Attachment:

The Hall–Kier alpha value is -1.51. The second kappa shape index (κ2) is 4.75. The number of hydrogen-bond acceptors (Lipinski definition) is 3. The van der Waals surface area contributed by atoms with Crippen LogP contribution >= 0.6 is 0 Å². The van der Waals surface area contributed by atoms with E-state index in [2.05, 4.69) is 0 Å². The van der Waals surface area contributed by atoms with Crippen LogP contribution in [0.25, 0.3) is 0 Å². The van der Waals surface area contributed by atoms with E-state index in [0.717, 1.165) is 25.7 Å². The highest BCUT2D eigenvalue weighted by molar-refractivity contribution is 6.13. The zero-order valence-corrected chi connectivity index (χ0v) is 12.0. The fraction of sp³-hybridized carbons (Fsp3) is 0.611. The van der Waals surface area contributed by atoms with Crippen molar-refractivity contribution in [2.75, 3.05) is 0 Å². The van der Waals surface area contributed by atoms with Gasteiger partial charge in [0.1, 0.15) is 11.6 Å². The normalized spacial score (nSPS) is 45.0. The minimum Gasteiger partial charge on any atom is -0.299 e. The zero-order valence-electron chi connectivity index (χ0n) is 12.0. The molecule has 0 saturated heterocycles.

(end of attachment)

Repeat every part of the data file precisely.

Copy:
The Hall–Kier alpha value is -1.51. The second kappa shape index (κ2) is 4.75. The number of hydrogen-bond acceptors (Lipinski definition) is 3. The van der Waals surface area contributed by atoms with Crippen LogP contribution >= 0.6 is 0 Å². The van der Waals surface area contributed by atoms with E-state index in [2.05, 4.69) is 0 Å². The van der Waals surface area contributed by atoms with Crippen LogP contribution in [0.25, 0.3) is 0 Å². The van der Waals surface area contributed by atoms with E-state index in [0.717, 1.165) is 25.7 Å². The highest BCUT2D eigenvalue weighted by molar-refractivity contribution is 6.13. The zero-order valence-corrected chi connectivity index (χ0v) is 12.0. The fraction of sp³-hybridized carbons (Fsp3) is 0.611. The van der Waals surface area contributed by atoms with Crippen molar-refractivity contribution in [2.75, 3.05) is 0 Å². The van der Waals surface area contributed by atoms with Gasteiger partial charge in [0.1, 0.15) is 11.6 Å². The normalized spacial score (nSPS) is 45.0. The minimum Gasteiger partial charge on any atom is -0.299 e. The zero-order valence-electron chi connectivity index (χ0n) is 12.0. The molecule has 0 saturated heterocycles.